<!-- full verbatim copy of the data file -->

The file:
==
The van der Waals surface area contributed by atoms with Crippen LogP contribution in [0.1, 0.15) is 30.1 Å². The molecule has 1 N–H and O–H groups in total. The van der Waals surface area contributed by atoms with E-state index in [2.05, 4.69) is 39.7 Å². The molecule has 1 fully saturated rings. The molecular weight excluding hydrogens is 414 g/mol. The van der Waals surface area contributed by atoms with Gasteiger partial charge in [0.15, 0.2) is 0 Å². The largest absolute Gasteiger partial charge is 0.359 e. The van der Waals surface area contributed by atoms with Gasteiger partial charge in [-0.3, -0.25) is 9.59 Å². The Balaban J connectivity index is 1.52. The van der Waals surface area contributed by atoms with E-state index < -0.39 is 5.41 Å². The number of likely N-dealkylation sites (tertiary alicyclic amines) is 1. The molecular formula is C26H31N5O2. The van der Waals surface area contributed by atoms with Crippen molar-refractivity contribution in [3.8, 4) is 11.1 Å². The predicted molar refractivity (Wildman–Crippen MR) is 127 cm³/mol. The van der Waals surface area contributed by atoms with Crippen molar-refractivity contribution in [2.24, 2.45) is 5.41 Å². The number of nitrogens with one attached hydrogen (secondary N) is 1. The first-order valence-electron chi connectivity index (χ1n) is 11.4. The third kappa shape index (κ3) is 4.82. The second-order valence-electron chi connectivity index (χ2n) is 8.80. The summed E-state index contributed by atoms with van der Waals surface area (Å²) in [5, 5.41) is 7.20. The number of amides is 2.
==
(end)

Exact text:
The van der Waals surface area contributed by atoms with Crippen LogP contribution in [0.1, 0.15) is 30.1 Å². The molecule has 1 N–H and O–H groups in total. The van der Waals surface area contributed by atoms with E-state index in [2.05, 4.69) is 39.7 Å². The molecule has 1 fully saturated rings. The molecular weight excluding hydrogens is 414 g/mol. The van der Waals surface area contributed by atoms with Gasteiger partial charge in [0.15, 0.2) is 0 Å². The largest absolute Gasteiger partial charge is 0.359 e. The van der Waals surface area contributed by atoms with Gasteiger partial charge in [-0.3, -0.25) is 9.59 Å². The Balaban J connectivity index is 1.52. The van der Waals surface area contributed by atoms with E-state index < -0.39 is 5.41 Å². The number of likely N-dealkylation sites (tertiary alicyclic amines) is 1. The molecular formula is C26H31N5O2. The van der Waals surface area contributed by atoms with Crippen molar-refractivity contribution in [3.8, 4) is 11.1 Å². The predicted molar refractivity (Wildman–Crippen MR) is 127 cm³/mol. The van der Waals surface area contributed by atoms with Crippen molar-refractivity contribution in [2.24, 2.45) is 5.41 Å². The number of nitrogens with one attached hydrogen (secondary N) is 1. The first-order valence-electron chi connectivity index (χ1n) is 11.4. The third kappa shape index (κ3) is 4.82. The second-order valence-electron chi connectivity index (χ2n) is 8.80. The summed E-state index contributed by atoms with van der Waals surface area (Å²) in [5, 5.41) is 7.20. The number of amides is 2.